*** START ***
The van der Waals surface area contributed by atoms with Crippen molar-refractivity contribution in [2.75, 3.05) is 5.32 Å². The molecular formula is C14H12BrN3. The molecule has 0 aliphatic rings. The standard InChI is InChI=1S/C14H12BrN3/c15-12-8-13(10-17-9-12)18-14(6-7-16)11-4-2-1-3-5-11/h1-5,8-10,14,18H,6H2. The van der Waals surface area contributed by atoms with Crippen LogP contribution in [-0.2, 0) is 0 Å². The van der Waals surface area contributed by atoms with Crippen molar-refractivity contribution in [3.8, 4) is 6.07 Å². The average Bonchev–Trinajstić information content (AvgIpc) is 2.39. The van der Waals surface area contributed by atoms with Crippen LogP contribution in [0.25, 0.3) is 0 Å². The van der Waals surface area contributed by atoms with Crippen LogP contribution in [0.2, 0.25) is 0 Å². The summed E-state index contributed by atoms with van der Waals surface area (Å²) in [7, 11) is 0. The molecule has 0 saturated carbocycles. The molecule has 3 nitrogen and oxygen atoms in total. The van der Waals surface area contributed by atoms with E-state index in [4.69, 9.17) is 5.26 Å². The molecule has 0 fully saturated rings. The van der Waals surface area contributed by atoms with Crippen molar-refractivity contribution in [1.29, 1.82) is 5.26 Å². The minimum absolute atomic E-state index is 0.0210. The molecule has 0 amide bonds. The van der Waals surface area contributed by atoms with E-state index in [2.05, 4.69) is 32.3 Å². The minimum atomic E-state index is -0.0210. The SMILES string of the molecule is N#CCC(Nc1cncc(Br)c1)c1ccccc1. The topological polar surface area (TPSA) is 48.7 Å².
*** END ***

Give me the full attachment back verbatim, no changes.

The van der Waals surface area contributed by atoms with Crippen molar-refractivity contribution in [2.75, 3.05) is 5.32 Å². The molecular formula is C14H12BrN3. The molecule has 0 aliphatic rings. The standard InChI is InChI=1S/C14H12BrN3/c15-12-8-13(10-17-9-12)18-14(6-7-16)11-4-2-1-3-5-11/h1-5,8-10,14,18H,6H2. The van der Waals surface area contributed by atoms with Crippen LogP contribution in [-0.2, 0) is 0 Å². The van der Waals surface area contributed by atoms with Crippen molar-refractivity contribution in [3.8, 4) is 6.07 Å². The average Bonchev–Trinajstić information content (AvgIpc) is 2.39. The van der Waals surface area contributed by atoms with Crippen LogP contribution in [0.25, 0.3) is 0 Å². The van der Waals surface area contributed by atoms with Crippen LogP contribution in [0.2, 0.25) is 0 Å². The summed E-state index contributed by atoms with van der Waals surface area (Å²) in [7, 11) is 0. The molecule has 0 saturated carbocycles. The molecule has 3 nitrogen and oxygen atoms in total. The van der Waals surface area contributed by atoms with E-state index in [4.69, 9.17) is 5.26 Å². The molecule has 0 fully saturated rings. The van der Waals surface area contributed by atoms with Crippen molar-refractivity contribution in [1.29, 1.82) is 5.26 Å². The minimum absolute atomic E-state index is 0.0210. The molecule has 0 amide bonds. The van der Waals surface area contributed by atoms with E-state index in [2.05, 4.69) is 32.3 Å². The minimum atomic E-state index is -0.0210. The SMILES string of the molecule is N#CCC(Nc1cncc(Br)c1)c1ccccc1. The topological polar surface area (TPSA) is 48.7 Å².